As memory became cheaper, it became possible to use multisampling. This provides a more natural progression from the lower to the higher registers, it is possible to sample the same note at several different levels of intensity, reflecting the fact that both volume and timbre change with playing style. For instance, when sampling a piano, 3 samples per key can be made; every possible volume in between can be made by blending the samples. For sample-based models of instruments like the Rhodes piano, this multisampling is important; the timbre of the Rhodes changes drastically from left to right on the keyboard, it varies depending on the force with which the key is struck. The lower registers bark; the bark will be more distinct. For the model to be sufficiently expressive, it is therefore necessary that multisamples be made across both pitch and force of playing. A more flexible sample-based synthesis design allowing the user to record arbitrary waveforms to form a sound's basic timbre is called a sampler.

Early samplers were expensive, had low sample rates and bit depth, resulting in grainy and aliased sound. Since the late-1980s, samplers have featured specifications at least as good as CDs. By the late 1990s, the huge increases in computer processor speed permitted the widespread development of software synthesizers and software samplers; the vast storage capacity of modern computers was ideally suited to sample-based synthesis, many samplers have thus migrated to software implementations or been superseded by new software samplers

Gold Box

Gold Box is a series of role-playing video games produced by SSI from 1988 to 1992. The company acquired a license to produce games based on the Advanced Dungeons & Dragons role-playing game from TSR, Inc; these games shared a common engine that came to be known as the "Gold Box Engine" after the gold-colored boxes in which most games of the series were sold. In the mid-1980s TSR, after seeing the success of the Ultima series and other computer role-playing games, offered its popular Advanced Dungeons & Dragons property to video game companies. Ten companies, including Electronic Arts, Ultima creator Origin Systems, Sierra Entertainment applied for the license. Strategic Simulations, Inc. president Joel Billings had, along with many other companies, earlier contacted TSR about licensing AD&D, but TSR was not interested at that time. Although smaller and less technically advanced than other bidders, SSI unexpectedly won the license in 1987 because of its computerized wargaming experience, instead of releasing a single AD&D game as soon as possible, the company proposed a broad vision of multiple series of games and spinoffs that might become as sophisticated as TSR's tabletop original.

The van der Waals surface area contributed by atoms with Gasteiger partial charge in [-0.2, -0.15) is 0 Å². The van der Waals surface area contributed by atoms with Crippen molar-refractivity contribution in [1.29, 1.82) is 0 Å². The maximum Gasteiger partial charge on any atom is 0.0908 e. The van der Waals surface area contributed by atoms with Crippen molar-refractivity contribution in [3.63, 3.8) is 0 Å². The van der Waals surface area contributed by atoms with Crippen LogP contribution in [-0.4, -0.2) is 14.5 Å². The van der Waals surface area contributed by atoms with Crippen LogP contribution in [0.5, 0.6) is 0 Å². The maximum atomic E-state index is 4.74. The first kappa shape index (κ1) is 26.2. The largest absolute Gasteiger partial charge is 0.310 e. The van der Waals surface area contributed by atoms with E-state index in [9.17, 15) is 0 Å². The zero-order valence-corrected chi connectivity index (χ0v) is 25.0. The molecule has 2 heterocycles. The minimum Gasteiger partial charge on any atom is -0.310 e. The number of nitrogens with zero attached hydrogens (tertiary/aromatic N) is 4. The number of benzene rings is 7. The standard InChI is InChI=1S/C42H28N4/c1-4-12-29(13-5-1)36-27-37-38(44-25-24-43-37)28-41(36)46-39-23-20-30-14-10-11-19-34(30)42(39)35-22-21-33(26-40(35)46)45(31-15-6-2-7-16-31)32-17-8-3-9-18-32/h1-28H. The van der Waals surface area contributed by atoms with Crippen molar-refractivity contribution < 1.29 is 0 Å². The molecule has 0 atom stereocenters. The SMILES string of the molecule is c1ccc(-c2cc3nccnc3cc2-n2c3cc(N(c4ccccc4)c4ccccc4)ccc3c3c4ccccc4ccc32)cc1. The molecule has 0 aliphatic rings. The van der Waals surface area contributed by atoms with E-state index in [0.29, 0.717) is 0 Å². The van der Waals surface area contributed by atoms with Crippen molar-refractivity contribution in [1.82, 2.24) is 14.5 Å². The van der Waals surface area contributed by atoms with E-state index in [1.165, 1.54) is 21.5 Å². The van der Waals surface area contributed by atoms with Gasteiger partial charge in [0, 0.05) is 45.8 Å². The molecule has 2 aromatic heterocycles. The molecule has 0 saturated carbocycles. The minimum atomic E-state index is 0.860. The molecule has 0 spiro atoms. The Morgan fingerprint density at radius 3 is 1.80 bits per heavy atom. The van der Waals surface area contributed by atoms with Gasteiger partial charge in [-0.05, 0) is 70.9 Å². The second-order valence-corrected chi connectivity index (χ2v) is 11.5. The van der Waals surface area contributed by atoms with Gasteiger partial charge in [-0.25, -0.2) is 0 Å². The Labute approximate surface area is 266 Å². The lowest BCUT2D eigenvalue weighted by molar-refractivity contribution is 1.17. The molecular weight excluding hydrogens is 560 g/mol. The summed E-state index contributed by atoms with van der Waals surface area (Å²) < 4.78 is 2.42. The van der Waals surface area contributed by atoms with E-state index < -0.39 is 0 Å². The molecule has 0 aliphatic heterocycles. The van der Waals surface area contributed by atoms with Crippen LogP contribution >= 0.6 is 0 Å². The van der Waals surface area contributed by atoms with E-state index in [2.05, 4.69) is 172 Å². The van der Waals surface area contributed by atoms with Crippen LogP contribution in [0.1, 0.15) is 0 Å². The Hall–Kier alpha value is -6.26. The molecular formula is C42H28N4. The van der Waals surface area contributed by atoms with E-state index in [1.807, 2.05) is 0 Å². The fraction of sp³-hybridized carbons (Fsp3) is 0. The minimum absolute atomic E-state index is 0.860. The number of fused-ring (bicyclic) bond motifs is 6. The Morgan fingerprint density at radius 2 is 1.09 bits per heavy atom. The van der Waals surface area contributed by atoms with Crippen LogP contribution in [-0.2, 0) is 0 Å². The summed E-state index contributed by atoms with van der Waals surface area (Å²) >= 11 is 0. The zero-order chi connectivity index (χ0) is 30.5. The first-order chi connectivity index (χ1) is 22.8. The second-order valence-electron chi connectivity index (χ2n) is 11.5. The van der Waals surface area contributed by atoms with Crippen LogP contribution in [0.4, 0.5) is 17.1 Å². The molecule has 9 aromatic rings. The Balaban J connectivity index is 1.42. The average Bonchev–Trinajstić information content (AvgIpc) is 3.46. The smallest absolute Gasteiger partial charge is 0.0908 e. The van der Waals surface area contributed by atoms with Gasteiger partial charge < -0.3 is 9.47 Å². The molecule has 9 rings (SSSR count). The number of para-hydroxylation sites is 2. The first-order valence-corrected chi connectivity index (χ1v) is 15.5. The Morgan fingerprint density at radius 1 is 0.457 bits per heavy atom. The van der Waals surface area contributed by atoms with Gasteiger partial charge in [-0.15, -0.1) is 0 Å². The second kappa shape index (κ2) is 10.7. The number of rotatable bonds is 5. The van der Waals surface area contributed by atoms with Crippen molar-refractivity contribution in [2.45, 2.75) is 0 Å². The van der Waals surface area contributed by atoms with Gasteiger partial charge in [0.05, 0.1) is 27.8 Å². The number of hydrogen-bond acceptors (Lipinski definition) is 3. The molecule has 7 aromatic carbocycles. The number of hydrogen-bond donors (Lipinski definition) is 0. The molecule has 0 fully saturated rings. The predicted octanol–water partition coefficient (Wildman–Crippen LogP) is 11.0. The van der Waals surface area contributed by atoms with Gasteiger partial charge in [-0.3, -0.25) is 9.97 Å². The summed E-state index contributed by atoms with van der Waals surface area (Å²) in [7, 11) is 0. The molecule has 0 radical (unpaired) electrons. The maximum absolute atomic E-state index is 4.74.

After winning the AD&D license, the number of SSI's in-house developers increased from seven to 25, including the company's first full-time computer-graphic artists. TSR participated in the games' development, including designing a tabletop module that the first SSI game would be based on. Using Wizard's Crown's detailed combat system as a base for their work, the development of the Gold Box engine and the original games was managed by SSI's Chuck Kroegel and George MacDonald. Versions were led by Victor Penman and Ken Humphries; the first game produced in the series was Pool of Radiance, released in 1988. This was followed by Curse of the Azure Bonds, Secret of the Silver Blades, Pools of Darkness, the games forming one continuous story rooted in the once-glorious city of Phlan encompassing the entire Moonsea Reaches and four outer planes: Dalelands, Cormyr and Thar; the original four titles were developed in-house at SSI, the first three titles were the best selling Gold Box games. A series of TSR novels paralleled the stories in the games.